Best Health Cost Cutters Offer a CDHP and Other Programs

March 15, 2007 ( - Employers who offer consumer directed health plans (CDHP) as well as other potential cost-saving programs are finding the most success in keeping their health coverage expenses in line.

That was a key conclusion of a new survey conducted by Watson Wyatt Worldwide and the National Business Group on Health, according to a news release.

According to the survey, companies most effective at controlling costs have fielded programs that involve quality, health improvement and productivity, data and evidence, and the appropriate use of health care services. For instance, best performers are 17% more likely to offer compelling financial incentives to encourage employee education and participation and 11% more likely to effectively deliver health care information.

Overall, according to the news release, a quarter of respondents experienced median health care cost increases of 2.5% in the last two years, compared with an 11% average for the poorest performers and an overall average of 8%.

In the survey of 573 large companies, the number of companies offering a CDHP increased from 33% to 38% in the last year. Forty percent of employers now offer or plan to offer an HSA, and 26% offer or plan to offer an HRA, the news release said.

“Curbing health care cost increases is a puzzle for employers, and consumer-directed health plans are only one piece,” said Ted Nussbaum, Watson Wyatt’s director of group and health care consulting in North America in the news release. “Employers can offer these plans, but it takes more than that to get employees to enroll. Filling in the missing pieces of quality, health management and education will not only help employers solve the puzzle, but also make these plans more attractive to employees.”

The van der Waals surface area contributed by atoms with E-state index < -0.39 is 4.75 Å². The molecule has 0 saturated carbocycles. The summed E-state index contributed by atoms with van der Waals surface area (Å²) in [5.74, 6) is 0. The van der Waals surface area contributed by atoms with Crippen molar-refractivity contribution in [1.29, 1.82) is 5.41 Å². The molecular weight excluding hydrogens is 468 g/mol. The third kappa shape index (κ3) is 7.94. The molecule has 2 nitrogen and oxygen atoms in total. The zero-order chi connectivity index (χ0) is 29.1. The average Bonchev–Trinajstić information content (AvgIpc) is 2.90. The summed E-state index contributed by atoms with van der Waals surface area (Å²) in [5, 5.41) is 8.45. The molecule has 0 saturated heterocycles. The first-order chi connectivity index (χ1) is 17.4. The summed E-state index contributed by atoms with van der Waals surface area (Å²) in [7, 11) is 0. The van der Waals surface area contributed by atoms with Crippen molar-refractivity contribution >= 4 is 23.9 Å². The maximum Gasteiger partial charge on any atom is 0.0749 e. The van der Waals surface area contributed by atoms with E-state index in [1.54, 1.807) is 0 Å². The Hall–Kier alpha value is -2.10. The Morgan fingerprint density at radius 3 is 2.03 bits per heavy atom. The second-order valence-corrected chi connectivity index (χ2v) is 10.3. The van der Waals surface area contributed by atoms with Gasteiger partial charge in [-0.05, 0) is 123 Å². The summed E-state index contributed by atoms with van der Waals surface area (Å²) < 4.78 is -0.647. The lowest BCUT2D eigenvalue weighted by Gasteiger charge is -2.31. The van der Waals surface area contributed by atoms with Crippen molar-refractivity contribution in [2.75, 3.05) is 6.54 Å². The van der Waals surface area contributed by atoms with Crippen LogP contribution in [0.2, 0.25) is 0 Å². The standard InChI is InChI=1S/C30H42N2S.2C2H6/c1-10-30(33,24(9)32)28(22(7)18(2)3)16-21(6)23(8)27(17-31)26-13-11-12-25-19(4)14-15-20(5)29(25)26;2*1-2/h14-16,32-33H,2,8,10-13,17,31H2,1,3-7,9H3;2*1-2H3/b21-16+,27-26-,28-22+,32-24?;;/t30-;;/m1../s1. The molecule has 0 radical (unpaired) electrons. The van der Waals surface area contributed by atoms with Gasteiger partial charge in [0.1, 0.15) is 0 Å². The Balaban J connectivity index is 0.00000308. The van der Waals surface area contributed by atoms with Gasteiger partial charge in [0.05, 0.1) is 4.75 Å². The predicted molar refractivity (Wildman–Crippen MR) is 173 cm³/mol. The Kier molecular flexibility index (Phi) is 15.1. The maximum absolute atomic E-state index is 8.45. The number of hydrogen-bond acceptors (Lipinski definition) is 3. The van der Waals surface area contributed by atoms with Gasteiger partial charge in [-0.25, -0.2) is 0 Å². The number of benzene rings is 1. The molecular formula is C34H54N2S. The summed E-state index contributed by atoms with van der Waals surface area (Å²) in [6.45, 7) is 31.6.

Even though employers are finding the greatest cost-cutting success by offering a CDHP and other programs, employee enrollment in CDHPs remains low at 8%, an increase of only 1% from 2006. Employers with 10% or more of their covered population in a CDHP are holding health care cost increases to a lower level – 6.5% average – than other employers.

Some employers are also driving enrollment by offering CDHPs as their only option. Currently, 5% are offering CDHPs on a total replacement basis and another 4% will do so in 2008, according to the news release.

The percentage of companies offering a CDHP has included:

  • 2002, 2%.
  • 2003, 5%.
  • 2004, 11%.
  • 2005, 21%.
  • 2006, 33%.
  • 2007, 38%.